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PostPosted: Mon Jan 18, 2016 6:07 pm GMT    Post subject: Reply with quote

OP here. Thanks for your responses.

We have been considering a move to Brookline, Newton, Belmont, or one of the W towns, but especially Concord, where Concord or Middlesex would be day options. First choice is Concord Academy, but it's very competitive.

We had figured that rent would be expensive, but it would give us a year or so to figure out which location is best, and see if the market might turn, at least slightly, to the buyer's side. After hearing this news, I'm beginning to think we'd be better off finding a place to rent for longer.

One question: There was a great fuss over GE's announced move to the Seaport. But what happens to the GE Healthcare HQ in Marlborough, now that they have also announced a relocation to Chicago from the UK? I can't help but think a reduction or closure there would hit the MetroWest area hard.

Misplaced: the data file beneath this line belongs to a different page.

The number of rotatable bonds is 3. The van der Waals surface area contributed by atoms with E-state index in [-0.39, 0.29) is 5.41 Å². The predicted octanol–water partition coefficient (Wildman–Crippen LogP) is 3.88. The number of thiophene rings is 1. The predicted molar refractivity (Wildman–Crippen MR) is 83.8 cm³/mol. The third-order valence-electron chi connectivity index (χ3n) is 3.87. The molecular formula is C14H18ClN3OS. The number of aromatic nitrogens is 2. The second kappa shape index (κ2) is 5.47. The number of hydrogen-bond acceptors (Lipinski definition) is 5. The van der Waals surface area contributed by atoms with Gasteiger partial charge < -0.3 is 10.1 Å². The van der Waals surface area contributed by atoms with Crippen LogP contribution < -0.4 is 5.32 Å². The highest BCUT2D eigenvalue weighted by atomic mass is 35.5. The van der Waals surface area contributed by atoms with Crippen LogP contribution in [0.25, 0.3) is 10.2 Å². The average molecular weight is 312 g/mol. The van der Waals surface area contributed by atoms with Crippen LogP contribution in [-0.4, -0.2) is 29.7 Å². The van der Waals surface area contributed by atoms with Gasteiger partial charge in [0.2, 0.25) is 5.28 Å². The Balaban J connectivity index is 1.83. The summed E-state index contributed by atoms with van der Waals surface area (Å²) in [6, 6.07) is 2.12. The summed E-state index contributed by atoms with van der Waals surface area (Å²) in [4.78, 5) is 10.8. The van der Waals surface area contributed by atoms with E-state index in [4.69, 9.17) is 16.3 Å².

To the poster who referenced The Big Short, great book and great movie! Highly recommend Liar's Poker, too.
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PostPosted: Thu Jan 21, 2016 4:44 pm GMT    Post subject: Reply with quote

Re: Another financial crisis and what might happen.

Back in 2007-2009 everyone was hoping that the financial crisis would finally burst the bubble, and homes would become affordable. That didn't exactly happen. Yes some of the working class towns in eastern MA had their share of foreclosures and short sales, but the higher echelon towns that people here would like to live in fared quite well. Prices flattened for a while, but that drop in prices never happened.
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admin
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Joined: 14 Jul 2005
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Location: Greater Boston

PostPosted: Thu Jan 21, 2016 6:48 pm GMT    Post subject: Reply with quote

Guest wrote:
Re: Another financial crisis and what might happen.

Back in 2007-2009 everyone was hoping that the financial crisis would finally burst the bubble, and homes would become affordable. That didn't exactly happen. Yes some of the working class towns in eastern MA had their share of foreclosures and short sales, but the higher echelon towns that people here would like to live in fared quite well. Prices flattened for a while, but that drop in prices never happened.